Tomorrow's orchards of almonds, pistachios, and walnuts might be sprayed with fine mists of a beneficial yeast, Pichia anomala. Studies led by Agricultural Research Service plant physiologist Sui-Sheng T. (Sylvia) Hua have shown that this yeast can undermine a troublesome mold, Aspergillus flavus. The mold is of concern because it produces aflatoxin, a natural carcinogen.
Federal food safety standards and quality-control procedures at U.S. packinghouses help ensure that these crunchy, healthful tree nuts remain safe to eat. Nonetheless, growers and processors have a continuing interest in new, environmentally friendly ways to combat the mold.
Hua is one of several scientists at ARS's Western Regional Research Center in Albany, California, who are investigating new strategies for thwarting A. flavus.
The idea of developing a practical, affordable way for growers to use a yeast to fight a mold isn't new. But Hua's tree-nut-focused investigations of P. anomala may be among the most extensive of their kind to date.
Her research has included exploring the yeast's talents as a biocontrol candidate in a series of laboratory tests at Albany and in a field test at a California pistachio orchard. The orchard study, documented in a patent issued to Hua in 2009, indicated that the yeast was responsible for a 96-percent reduction in the number of mold spores.
For ongoing laboratory research, Hua has selected, refined, and applied several analytical procedures to discover precisely how the yeast disables the mold. "If we understand the underlying mechanisms," she says, "we may be able to use that knowledge to increase the yeast's effectiveness."
Plant physiologist Sylvia Hua (right) and technician Siov Sarreal display petri dishes showing the effectiveness of a biocontrol yeast against Aspergillus flavus. On the left, a mutant A. flavus turns the agar orange, signifying aflatoxin production. On the right, when the same A. flavus was inoculated between two streaks of yeast, growth was inhibited and no aflatoxin was produced.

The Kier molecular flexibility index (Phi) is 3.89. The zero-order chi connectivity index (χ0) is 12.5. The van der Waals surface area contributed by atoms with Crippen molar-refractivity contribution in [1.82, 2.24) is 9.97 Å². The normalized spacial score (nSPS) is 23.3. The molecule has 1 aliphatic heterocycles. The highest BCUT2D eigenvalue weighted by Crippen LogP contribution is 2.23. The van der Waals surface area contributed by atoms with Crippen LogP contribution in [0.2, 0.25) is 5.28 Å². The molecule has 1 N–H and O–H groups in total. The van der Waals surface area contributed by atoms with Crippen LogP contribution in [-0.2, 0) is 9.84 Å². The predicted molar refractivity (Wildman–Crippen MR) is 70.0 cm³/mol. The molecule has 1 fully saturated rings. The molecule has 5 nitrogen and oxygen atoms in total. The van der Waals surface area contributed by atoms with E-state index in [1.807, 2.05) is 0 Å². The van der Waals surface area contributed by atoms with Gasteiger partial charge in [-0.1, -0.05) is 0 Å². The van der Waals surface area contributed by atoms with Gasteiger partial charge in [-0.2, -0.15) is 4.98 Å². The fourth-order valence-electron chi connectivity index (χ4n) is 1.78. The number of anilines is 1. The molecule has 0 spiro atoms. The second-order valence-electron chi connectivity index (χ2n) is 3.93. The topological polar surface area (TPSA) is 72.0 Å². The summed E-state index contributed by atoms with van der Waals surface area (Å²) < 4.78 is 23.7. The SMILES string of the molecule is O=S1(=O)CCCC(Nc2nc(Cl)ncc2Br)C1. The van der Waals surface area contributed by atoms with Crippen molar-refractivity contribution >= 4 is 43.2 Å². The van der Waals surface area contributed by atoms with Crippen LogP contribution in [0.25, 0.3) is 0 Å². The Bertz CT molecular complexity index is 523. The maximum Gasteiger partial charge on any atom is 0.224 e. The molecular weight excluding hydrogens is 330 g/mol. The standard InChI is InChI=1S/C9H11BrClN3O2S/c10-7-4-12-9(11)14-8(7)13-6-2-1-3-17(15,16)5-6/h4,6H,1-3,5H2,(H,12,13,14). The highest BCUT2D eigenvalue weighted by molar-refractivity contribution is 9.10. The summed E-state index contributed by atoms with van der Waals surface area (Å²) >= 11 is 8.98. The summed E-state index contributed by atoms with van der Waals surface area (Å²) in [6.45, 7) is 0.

In a collaborative experiment with Albany coinvestigators Bradley J. Hernlem, a chemical engineer; and Maria T. Brandl, a microbiologist, the mold was exposed to the yeast and later to several different compounds that fluoresce red or green when evidence of specific changes in the mold's cells is detected.
Results of these assays, documented in a peer-reviewed article in the scientific journal Mycopathologia, suggest that the yeast interfered with the mold's energy-generating ATP (adenosine triphosphate) system, vital for the mold's survival. The findings also suggest that the yeast damaged mold cell walls and cell membranes. Walls and membranes perform the essential role of protecting cell contents.
The team used a different analytical procedure—quantitative reverse transcriptase PCR (polymerase chain reaction) assays—to analyze the activity of certain P. anomala genes in the presence of the mold. Preliminary findings, which Hua reported at the annual national meeting of the American Society for Microbiology in 2010, suggest that exposing the yeast to the mold may have triggered the yeast to turn on genes that code for production of two enzymes—PaEXG1 and PaEXG2.
"These enzymes are capable of degrading the mold's cell walls and causing damage to membranes," Hua notes.
Though further studies are needed, Hua says these early, PCR-based findings point to "gene-controlled mechanisms that may be involved in the cell wall and cell membrane damage observed in the fluorescence assays."
This research supports the USDA priority of ensuring food safety and is part of Food Safety, an ARS national program (#108) described at www.nps.ars.usda.gov.
This article was originally published in the U.S Department of Agriculture´s science magazine, Agricultural Research, July 2012 Issue. Engormix.com thanks for this huge contribution.